On the basilar membrane is also the organ of Corti that is responsible for changing the vibrations into electrochemical signals. The organ of Corti contains the hair cells that have stereocilia. The basilar membrane vibration causes the hair cells to bend and potassium channels to open.

The opening of the channels causes the potassium influx and leads to a local current and action potential that is traveling through the cochlear nerve from the vestibulocochlear nerve. The vestibulocochlear nerve sends this information to the cochlear nuclei in the brainstem.  

The cochlear nerve gives the information to the ventral and dorsal cochlear nuclei. The information from these nuclei is sent to the superior olivary complex, the contralateral superior olivary complex. The second neurons are sent to the inferior colliculus. Most of the connections eventually end in the auditory cortex.

The superior olivary complex is responsible for detecting the time difference between the sound reaches the ear, so it helps to localize where the sound is coming from. The complex consists of the lateral superior olive and the medial superior olive. The difference between them is that the lateral is responsible for understanding the difference in sound intensity, while the middle locates the angle where the sound is coming from.

The inferior colliculus also takes part in localizing where the sound comes from.

The physiology of balance

The balance is controlled by the semicircular ducts, the utricle, and the saccule. As a reminder:

  • The semicircular ducts detect movements within their specific planes.
  • The saccule recognizes movements of the head and accelerations in the vertical plane.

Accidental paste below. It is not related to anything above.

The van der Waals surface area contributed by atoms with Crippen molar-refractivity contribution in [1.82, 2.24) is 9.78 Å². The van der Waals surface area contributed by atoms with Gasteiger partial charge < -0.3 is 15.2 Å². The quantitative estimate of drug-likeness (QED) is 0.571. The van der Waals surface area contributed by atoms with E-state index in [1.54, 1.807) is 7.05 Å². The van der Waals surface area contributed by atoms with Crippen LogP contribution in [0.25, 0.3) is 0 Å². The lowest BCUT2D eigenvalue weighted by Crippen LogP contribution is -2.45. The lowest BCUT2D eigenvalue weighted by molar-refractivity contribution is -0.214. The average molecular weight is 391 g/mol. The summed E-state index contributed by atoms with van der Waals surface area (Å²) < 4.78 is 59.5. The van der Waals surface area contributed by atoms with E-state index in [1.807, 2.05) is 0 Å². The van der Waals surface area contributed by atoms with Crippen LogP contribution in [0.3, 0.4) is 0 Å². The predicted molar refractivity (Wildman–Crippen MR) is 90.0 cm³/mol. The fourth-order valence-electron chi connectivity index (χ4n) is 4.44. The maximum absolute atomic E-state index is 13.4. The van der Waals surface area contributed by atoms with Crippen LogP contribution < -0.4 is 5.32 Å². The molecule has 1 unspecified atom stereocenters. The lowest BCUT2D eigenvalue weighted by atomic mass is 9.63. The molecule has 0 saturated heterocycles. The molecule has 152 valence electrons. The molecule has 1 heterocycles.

• The utricle detects movements of the head and accelerations in the horizontal plane.

Due to the movement of endolymph that fills the semicircular ducts, the utricle, and the saccule, the stereocilia on the hair cells generate an electrical impulse. Endolypmh's movement is caused by moving and tilting the head. The hair cells from each semicircular duct, the saccule, and the utricle send information to their according nerve. 

From the anterior semicircular duct to the anterior ampullary nerve; from the posterior semicircular duct to the posterior ampullary nerve; from the lateral semicircular duct to the lateral ampullary nerve; from the saccule to the saccular nerve; from the utricle to the utricular nerve.

The anterior and lateral ampullary nerves, together with the utricular nerve, create the utriculoampullary nerve. The utriculoampullary nerve synapses with the posterior ampullary and the saccular nerve in the vestibular ganglion. The vestibular ganglion is the starting point for the vestibular nerve that, together with the cochlear nerve, forms the vestibulocochlear nerve.

The vestibular nerve ends in the vestibular nuclei. The axons from the vestibular nerve go in different directions:  through the vestibulospinal tract to the motor nuclei of the spinal cord frontal horns; to the olivary nuclei; adds to medial longitudinal fasciculus; goes to the cerebellum; travels to the cortex. From the olivary nuclei, the axons travel to the cerebellum via the olivocerebellar tract and to the motor nuclei in the spinal cord frontal horns via the olivospinal tract.